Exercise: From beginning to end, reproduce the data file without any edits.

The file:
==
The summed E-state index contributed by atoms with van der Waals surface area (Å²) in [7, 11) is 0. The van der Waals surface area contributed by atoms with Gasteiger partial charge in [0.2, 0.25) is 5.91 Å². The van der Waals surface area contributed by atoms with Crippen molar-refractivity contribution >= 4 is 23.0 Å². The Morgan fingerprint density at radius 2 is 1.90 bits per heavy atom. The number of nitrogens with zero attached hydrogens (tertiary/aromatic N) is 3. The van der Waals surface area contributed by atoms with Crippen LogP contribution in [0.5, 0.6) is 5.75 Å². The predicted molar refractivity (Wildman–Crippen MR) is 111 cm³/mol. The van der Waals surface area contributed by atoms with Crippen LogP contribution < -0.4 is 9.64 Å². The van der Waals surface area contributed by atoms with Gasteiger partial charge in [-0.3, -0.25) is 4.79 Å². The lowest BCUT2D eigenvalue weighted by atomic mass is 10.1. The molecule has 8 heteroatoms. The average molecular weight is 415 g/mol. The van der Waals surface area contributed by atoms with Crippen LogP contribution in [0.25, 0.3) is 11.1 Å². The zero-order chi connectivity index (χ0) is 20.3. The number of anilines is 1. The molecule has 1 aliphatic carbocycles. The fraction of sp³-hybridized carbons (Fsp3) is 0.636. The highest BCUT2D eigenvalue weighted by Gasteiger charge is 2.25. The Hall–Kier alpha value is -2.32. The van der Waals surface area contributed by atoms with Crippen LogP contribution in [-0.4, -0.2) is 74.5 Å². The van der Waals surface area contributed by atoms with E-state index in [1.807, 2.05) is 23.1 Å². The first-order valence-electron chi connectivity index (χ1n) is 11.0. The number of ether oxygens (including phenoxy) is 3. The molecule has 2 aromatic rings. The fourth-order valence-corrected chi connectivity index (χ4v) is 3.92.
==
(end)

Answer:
The summed E-state index contributed by atoms with van der Waals surface area (Å²) in [7, 11) is 0. The van der Waals surface area contributed by atoms with Gasteiger partial charge in [0.2, 0.25) is 5.91 Å². The van der Waals surface area contributed by atoms with Crippen molar-refractivity contribution >= 4 is 23.0 Å². The Morgan fingerprint density at radius 2 is 1.90 bits per heavy atom. The number of nitrogens with zero attached hydrogens (tertiary/aromatic N) is 3. The van der Waals surface area contributed by atoms with Crippen LogP contribution in [0.5, 0.6) is 5.75 Å². The predicted molar refractivity (Wildman–Crippen MR) is 111 cm³/mol. The van der Waals surface area contributed by atoms with Crippen LogP contribution < -0.4 is 9.64 Å². The van der Waals surface area contributed by atoms with Gasteiger partial charge in [-0.3, -0.25) is 4.79 Å². The lowest BCUT2D eigenvalue weighted by atomic mass is 10.1. The molecule has 8 heteroatoms. The average molecular weight is 415 g/mol. The van der Waals surface area contributed by atoms with Crippen LogP contribution in [0.25, 0.3) is 11.1 Å². The zero-order chi connectivity index (χ0) is 20.3. The number of anilines is 1. The molecule has 1 aliphatic carbocycles. The fraction of sp³-hybridized carbons (Fsp3) is 0.636. The highest BCUT2D eigenvalue weighted by Gasteiger charge is 2.25. The Hall–Kier alpha value is -2.32. The van der Waals surface area contributed by atoms with Crippen LogP contribution in [-0.4, -0.2) is 74.5 Å². The van der Waals surface area contributed by atoms with E-state index in [1.807, 2.05) is 23.1 Å². The first-order valence-electron chi connectivity index (χ1n) is 11.0. The number of ether oxygens (including phenoxy) is 3. The molecule has 2 aromatic rings. The fourth-order valence-corrected chi connectivity index (χ4v) is 3.92.